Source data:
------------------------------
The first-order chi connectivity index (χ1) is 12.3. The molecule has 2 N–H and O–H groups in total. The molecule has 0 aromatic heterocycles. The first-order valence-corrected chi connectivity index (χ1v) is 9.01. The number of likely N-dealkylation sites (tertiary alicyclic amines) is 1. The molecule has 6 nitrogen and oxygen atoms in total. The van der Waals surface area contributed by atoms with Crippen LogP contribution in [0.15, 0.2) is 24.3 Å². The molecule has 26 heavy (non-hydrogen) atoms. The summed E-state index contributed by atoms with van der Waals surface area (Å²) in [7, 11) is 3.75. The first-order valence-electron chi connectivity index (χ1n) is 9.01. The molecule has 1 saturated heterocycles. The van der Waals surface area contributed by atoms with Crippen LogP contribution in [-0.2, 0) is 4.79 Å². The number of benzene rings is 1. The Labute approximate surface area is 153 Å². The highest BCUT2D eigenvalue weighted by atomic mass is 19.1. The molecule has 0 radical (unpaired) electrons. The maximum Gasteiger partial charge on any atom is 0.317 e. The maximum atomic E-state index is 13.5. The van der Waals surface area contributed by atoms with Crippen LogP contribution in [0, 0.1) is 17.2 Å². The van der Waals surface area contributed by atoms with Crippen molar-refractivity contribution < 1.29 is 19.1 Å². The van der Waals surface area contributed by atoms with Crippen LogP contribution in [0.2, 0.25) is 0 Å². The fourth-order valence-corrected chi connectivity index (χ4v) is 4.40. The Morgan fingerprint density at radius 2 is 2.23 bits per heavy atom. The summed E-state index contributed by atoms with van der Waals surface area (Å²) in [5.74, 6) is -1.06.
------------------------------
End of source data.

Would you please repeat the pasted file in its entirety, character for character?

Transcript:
The first-order chi connectivity index (χ1) is 12.3. The molecule has 2 N–H and O–H groups in total. The molecule has 0 aromatic heterocycles. The first-order valence-corrected chi connectivity index (χ1v) is 9.01. The number of likely N-dealkylation sites (tertiary alicyclic amines) is 1. The molecule has 6 nitrogen and oxygen atoms in total. The van der Waals surface area contributed by atoms with Crippen LogP contribution in [0.15, 0.2) is 24.3 Å². The molecule has 26 heavy (non-hydrogen) atoms. The summed E-state index contributed by atoms with van der Waals surface area (Å²) in [7, 11) is 3.75. The first-order valence-electron chi connectivity index (χ1n) is 9.01. The molecule has 1 saturated heterocycles. The van der Waals surface area contributed by atoms with Crippen LogP contribution in [-0.2, 0) is 4.79 Å². The number of benzene rings is 1. The Labute approximate surface area is 153 Å². The highest BCUT2D eigenvalue weighted by atomic mass is 19.1. The molecule has 0 radical (unpaired) electrons. The maximum Gasteiger partial charge on any atom is 0.317 e. The maximum atomic E-state index is 13.5. The van der Waals surface area contributed by atoms with Crippen LogP contribution in [0, 0.1) is 17.2 Å². The van der Waals surface area contributed by atoms with Crippen molar-refractivity contribution < 1.29 is 19.1 Å². The van der Waals surface area contributed by atoms with Crippen LogP contribution in [0.2, 0.25) is 0 Å². The fourth-order valence-corrected chi connectivity index (χ4v) is 4.40. The Morgan fingerprint density at radius 2 is 2.23 bits per heavy atom. The summed E-state index contributed by atoms with van der Waals surface area (Å²) in [5.74, 6) is -1.06.